Nuclear, radiological, and related weapons
PATRICE M. SUTTON AND ROBERT M. GOULD
The potential use by terrorists of nuclear, radiological, and related weapons expands the nuclear weapons threat to new actors with links to the global complex of nuclear weapons and nuclear power facilities. Measures to address this enhanced threat need to move well beyond law enforcement and military action, to the strengthening of stable, long-term global mechanisms in order to safeguard nuclear weapons and nuclear materials. At the same time, specific plans need to be developed to eliminate all nuclear weapons.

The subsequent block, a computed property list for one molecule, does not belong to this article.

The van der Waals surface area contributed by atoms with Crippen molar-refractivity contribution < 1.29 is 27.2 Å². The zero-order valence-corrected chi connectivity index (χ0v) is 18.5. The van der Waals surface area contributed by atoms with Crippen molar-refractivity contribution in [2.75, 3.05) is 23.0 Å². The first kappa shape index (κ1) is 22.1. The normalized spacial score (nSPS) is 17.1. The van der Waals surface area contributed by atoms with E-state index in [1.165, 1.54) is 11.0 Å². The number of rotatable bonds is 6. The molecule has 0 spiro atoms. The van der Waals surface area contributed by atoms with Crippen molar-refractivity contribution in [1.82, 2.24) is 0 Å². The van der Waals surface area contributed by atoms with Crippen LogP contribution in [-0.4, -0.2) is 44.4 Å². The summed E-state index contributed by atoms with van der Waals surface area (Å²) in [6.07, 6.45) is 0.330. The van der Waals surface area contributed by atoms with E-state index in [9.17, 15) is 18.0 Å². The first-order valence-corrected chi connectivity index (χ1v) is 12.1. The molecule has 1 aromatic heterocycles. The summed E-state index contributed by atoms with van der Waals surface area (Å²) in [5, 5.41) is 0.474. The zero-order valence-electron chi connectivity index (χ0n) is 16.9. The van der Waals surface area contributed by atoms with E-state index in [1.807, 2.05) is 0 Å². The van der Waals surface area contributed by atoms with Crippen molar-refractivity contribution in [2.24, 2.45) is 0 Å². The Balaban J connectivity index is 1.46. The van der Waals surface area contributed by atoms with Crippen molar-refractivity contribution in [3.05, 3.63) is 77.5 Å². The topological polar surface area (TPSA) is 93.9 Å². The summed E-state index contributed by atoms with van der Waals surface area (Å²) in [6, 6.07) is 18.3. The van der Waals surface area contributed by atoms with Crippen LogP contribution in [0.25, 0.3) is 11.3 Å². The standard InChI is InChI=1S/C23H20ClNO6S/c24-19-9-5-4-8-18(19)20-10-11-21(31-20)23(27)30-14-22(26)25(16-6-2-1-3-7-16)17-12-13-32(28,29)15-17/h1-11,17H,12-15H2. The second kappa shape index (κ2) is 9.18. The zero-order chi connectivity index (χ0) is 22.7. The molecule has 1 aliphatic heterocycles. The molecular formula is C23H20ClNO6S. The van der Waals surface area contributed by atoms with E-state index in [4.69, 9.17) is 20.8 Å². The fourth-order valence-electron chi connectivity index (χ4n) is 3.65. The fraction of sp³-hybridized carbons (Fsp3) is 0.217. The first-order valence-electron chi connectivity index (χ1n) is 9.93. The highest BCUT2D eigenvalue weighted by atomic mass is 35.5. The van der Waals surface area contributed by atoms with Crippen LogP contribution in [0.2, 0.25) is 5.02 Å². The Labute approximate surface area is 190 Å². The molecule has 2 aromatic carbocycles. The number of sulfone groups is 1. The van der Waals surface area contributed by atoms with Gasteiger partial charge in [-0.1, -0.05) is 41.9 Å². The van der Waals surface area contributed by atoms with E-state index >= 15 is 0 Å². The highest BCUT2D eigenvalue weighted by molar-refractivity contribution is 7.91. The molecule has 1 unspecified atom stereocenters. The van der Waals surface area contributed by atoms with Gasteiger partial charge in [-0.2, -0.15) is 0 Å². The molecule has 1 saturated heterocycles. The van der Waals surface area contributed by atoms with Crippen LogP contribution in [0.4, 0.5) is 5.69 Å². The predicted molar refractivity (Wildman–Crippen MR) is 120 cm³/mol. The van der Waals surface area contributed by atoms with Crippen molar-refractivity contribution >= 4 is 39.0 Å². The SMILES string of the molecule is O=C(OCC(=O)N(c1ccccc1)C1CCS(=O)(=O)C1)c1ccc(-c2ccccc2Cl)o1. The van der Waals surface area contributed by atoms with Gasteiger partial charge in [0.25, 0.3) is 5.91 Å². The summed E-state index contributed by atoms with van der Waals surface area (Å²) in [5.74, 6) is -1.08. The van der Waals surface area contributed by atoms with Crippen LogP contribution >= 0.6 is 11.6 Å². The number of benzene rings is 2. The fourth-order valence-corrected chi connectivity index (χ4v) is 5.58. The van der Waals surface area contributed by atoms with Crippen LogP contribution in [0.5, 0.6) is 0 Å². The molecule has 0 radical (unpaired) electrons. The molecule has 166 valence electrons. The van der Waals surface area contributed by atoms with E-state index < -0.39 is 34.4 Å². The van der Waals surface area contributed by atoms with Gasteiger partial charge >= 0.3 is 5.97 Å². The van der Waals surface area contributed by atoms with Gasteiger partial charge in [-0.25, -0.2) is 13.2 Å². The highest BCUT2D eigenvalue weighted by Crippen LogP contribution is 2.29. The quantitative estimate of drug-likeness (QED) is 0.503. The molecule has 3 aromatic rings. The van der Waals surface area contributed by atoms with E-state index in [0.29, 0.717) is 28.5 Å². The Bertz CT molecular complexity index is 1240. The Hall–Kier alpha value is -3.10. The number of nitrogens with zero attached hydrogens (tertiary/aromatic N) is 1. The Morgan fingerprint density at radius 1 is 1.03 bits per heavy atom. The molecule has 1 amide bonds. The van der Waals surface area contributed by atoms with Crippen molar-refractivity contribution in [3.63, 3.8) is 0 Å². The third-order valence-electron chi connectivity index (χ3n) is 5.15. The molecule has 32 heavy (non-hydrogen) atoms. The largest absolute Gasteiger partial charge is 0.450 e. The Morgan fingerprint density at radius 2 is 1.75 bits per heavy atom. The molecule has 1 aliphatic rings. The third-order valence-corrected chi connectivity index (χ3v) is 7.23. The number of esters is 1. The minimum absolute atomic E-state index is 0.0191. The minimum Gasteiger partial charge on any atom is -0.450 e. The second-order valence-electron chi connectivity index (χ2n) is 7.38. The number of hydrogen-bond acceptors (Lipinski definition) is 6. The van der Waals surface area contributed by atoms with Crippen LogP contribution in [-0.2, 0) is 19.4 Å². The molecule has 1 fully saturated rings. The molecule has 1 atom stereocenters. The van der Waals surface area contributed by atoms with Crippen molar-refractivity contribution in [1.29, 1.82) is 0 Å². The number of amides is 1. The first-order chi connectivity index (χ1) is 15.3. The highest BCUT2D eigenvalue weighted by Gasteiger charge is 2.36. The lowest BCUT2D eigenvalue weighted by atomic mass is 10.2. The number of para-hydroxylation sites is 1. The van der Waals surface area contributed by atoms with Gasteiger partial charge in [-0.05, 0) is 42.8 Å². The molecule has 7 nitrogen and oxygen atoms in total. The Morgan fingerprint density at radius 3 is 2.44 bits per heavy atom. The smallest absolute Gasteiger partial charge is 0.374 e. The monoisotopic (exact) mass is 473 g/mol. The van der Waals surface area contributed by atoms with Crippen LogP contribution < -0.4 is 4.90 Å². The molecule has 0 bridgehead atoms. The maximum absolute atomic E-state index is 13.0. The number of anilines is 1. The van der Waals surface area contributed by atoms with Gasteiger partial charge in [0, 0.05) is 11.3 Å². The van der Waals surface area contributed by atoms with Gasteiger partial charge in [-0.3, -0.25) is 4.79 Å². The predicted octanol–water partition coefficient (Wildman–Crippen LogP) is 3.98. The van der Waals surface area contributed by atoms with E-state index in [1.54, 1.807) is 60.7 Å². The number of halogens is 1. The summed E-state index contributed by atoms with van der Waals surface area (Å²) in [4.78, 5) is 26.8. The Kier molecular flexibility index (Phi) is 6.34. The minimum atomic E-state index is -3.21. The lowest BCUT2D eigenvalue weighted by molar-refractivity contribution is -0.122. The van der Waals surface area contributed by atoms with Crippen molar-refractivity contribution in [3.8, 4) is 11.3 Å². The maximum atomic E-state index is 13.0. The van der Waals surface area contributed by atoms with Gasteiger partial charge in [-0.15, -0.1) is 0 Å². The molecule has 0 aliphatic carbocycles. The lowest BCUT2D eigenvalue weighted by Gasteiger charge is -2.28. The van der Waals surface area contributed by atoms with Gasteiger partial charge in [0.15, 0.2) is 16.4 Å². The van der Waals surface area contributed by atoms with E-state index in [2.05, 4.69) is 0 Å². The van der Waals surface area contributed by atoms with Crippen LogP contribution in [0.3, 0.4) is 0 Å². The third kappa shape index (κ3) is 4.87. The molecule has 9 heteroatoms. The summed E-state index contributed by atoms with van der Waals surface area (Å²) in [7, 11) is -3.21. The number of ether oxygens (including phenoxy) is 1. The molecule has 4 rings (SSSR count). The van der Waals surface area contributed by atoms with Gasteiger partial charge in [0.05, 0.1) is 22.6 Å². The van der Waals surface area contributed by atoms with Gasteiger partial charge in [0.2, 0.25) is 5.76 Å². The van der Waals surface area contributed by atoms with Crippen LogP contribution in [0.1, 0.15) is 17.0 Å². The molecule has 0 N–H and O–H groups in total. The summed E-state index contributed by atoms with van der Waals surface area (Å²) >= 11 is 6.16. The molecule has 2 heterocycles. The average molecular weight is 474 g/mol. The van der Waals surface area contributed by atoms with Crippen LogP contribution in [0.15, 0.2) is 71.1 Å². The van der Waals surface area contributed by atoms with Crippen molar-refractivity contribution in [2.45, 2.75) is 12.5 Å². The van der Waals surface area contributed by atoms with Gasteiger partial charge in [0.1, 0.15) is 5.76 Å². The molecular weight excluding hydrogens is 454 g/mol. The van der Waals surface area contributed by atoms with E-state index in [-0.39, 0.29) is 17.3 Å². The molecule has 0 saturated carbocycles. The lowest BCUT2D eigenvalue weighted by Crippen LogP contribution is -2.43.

A nuclear weapon suddenly releases vast quantities of energy by splitting the nuclei of atoms (fission) and/or by fusing the nuclei of pairs of atoms (fusion) (Figure 12–1). It is estimated that even a crude nuclear weapon has potential explosive force at least 1,000 times higher than the most powerful conventional explosive ever deployed.1
The essential ingredients of every nuclear weapon are fissile material compressed into a “supercritical mass” so that the number of fissions will esca220